Originally published as Hot Property in the 1992 anthology Tropical Blues, the first installment of the Molly DeWitt Mysteries by #1 New York Times Bestselling Author Sherryl Woods is an engaging fan favorite that you don’t want to miss!
Finding a corpse in the card room of her elegant new Key Biscayne apartment complex was not what Molly DeWitt had in mind for a fresh new start—especially when the knife in the dead Ocean Manor’s president’s back appears to be her own. But when charming homicide detective Michael O’Hara decides to get on her case, it’s up to Molly to track down the real killer and clear her name.
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Key Biscayne, Florida
Discovering a corpse first thing in the morning shot the hell out of Molly DeWitt’s plans for getting to the office early. Outside the condominium’s wall-to-wall sliding glass doors, wispy clouds scudded across a near-perfect spring sky. Faced with death, Molly had the irrational feeling that those clouds should have had the decency to shade the sun. Instead the unrelenting light streamed into the Ocean Manor cardroom, illuminating the murdered man in a macabre spotlight. She stood frozen in the doorway, her gaze fastened on the glistening serrated knife sticking out of Allan Winecroft’s back. The bloodstain surrounding it had absolutely ruined his designer polo shirt, which had once been the golden color of melted butter. It now looked as if it had been tie-dyed.
Swallowing hard and staring at the mess, Molly thought about all those new condominium rules legislating absolute tidiness in all of the public areas. Allan Winecroft had drafted every one of them. Little had he known that he was about to become the rules’ worst offender. The irony of that didn’t escape her. In fact, that little glimmer of gallows humor was about the only thing keeping her from screaming her head off, not so much in fear as in frustration. She was really getting tired of murders, especially in her own backyard.
Less than six months earlier Molly had sold her lovely Spanish-style house in an older bayside section of Miami because of the burglaries and because a Colombian drug dealer had been shot to death under the corner streetlamp just outside her door. She’d been watching the news at the time.
It had been a fairly routine news night, actually. There had been another home invasion robbery in Fort Lauderdale and another record haul of cocaine discovered on a decrepit fishing boat in the Miami River. More AIDS-infected needles had been found near a school playground. The sound of shots had sent Molly diving for the floor. When her knees hit the tile, she’d spent about ten seconds cursing at the pain, then reached for the phone and called a real estate agent. She’d figured someone else could summon the police.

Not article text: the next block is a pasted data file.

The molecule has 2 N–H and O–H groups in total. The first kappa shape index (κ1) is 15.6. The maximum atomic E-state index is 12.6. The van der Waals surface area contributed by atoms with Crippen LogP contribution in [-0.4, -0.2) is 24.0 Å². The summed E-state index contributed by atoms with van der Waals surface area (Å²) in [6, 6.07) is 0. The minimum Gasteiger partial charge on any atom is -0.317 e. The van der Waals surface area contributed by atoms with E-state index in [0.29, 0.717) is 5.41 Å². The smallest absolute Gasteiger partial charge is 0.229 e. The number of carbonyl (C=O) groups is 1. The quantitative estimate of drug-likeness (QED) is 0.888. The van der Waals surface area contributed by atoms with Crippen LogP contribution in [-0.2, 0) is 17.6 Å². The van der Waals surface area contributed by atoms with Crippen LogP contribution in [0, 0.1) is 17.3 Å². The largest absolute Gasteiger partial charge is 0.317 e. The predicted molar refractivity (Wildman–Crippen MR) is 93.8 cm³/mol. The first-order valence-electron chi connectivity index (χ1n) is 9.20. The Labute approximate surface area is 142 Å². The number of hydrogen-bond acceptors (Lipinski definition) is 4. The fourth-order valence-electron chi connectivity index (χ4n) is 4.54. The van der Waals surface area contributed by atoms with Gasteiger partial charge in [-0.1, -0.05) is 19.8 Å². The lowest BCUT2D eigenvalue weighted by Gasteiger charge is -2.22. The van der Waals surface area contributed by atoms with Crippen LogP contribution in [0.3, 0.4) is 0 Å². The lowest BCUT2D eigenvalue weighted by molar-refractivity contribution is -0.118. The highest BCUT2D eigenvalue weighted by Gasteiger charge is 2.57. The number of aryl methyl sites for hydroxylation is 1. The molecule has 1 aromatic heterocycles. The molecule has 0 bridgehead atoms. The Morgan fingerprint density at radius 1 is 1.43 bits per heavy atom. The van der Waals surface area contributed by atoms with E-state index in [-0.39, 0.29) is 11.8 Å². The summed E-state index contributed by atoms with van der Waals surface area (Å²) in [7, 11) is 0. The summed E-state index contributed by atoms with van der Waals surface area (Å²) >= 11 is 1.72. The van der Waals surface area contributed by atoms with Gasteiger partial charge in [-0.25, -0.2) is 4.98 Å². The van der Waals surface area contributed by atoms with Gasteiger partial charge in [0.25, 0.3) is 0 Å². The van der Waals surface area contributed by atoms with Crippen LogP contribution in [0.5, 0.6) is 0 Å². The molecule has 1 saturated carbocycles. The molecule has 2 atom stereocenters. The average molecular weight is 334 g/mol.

The minute a deal for the house had been struck she’d begun looking for someplace safe for herself and her eight-year-old son. The thought of leaving South Florida had never once occurred to her, only getting away from that jinxed house where even her marriage at the end had been almost criminal in its polite emptiness. Beyond that, though, she loved Miami’s ethnic diversity, its vibrancy, even its conflicts. There was a passionate undercurrent here that either invaded the soul or robbed you blind. She wanted the passion, but was determined to minimize the danger. How many TVs and stereos and VCRs could she be expected to replace in one lifetime anyway?
In practically no time at all, she had chosen Key Biscayne. Not only was the island beautiful, but more important it was a relatively safe haven compared to Miami. Bumper stickers, faded navy blue with yellow lettering, proclaimed it PARADISE FOUND. Like all bumper sticker philosophy, the phrase held more than a grain of truth.
Only a fifteen-minute drive from downtown Miami, Key Biscayne was a world apart in attitude. The old-timers on the island, in fact, were still bemoaning the loss of the drawbridge. That bridge had intimidated most criminals. They had stayed away for fear of being caught on the wrong side with police on their heels and a yawning emptiness over Biscayne Bay ahead of them. Now an almost blinding white span climbed into the sky and curved down again, providing three lanes of clear sailing back to the mainland. The new bridge had provided easier access for developers, beachgoers, and criminals alike.